It's no secret that non-whites hold superstitious beliefs that Europeans shed during the Renaissance and Enlightenment. Serious belief in witchcraft is common in parts of Third World countries and when people from those places come to the United States, they bring their backwards practices to the United States with them (Santeria, practiced by Hispanics and black Caribbean immigrants, is a good example of this).
The Catholic Church is already starting to show a response to its influx of large numbers of superstitious people from areas where witchcraft and sorcery are taken seriously. Last weekend, as the New York times reported, American bishops met to deal with the increase in the number of exorcism requests. The article notes that many American Catholics, both laymen and priests, are skeptical of exorcisms, so why is there such a new, high, demand for them?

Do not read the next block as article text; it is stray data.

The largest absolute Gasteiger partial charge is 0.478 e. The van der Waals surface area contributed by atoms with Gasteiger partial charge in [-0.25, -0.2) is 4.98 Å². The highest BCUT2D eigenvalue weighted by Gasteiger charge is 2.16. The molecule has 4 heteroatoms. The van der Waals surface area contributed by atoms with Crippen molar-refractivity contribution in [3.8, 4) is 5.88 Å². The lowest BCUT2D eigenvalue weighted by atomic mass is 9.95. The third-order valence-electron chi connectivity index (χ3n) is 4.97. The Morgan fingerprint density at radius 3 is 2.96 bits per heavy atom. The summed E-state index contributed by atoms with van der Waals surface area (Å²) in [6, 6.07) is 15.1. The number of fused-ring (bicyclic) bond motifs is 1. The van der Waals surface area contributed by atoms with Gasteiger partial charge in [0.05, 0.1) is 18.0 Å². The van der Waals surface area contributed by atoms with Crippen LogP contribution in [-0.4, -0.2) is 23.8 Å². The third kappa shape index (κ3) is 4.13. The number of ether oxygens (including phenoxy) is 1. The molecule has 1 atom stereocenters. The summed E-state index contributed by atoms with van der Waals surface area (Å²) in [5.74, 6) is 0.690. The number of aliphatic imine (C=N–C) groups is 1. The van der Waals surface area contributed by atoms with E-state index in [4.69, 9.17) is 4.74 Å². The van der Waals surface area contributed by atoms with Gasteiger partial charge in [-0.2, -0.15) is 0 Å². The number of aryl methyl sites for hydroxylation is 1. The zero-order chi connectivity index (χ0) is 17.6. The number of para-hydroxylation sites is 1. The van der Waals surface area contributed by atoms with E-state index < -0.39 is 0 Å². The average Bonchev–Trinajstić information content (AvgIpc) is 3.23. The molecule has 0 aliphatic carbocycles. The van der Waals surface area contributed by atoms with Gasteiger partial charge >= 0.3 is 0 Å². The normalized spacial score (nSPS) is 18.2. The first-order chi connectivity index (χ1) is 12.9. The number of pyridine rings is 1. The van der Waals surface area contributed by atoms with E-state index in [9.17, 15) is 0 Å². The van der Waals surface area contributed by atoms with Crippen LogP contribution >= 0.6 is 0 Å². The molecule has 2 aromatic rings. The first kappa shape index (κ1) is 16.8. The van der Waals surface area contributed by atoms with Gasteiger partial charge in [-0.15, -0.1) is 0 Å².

Diversity, of course:
But [Fr. Richard Vega] said that there could eventually be a rising demand for exorcism because of the influx of Hispanic and African Catholics to the United States. People from those cultures, he said, are more attuned to the experience of the supernatural.Congratulations, bishops. Your love of nonwhite immigration, missions to Third World cesspools, and minority outreaches is transforming your church into a medieval cult that will end up as the butt of countless late night comedians' jokes. Another Western institution is being destroyed by diversity.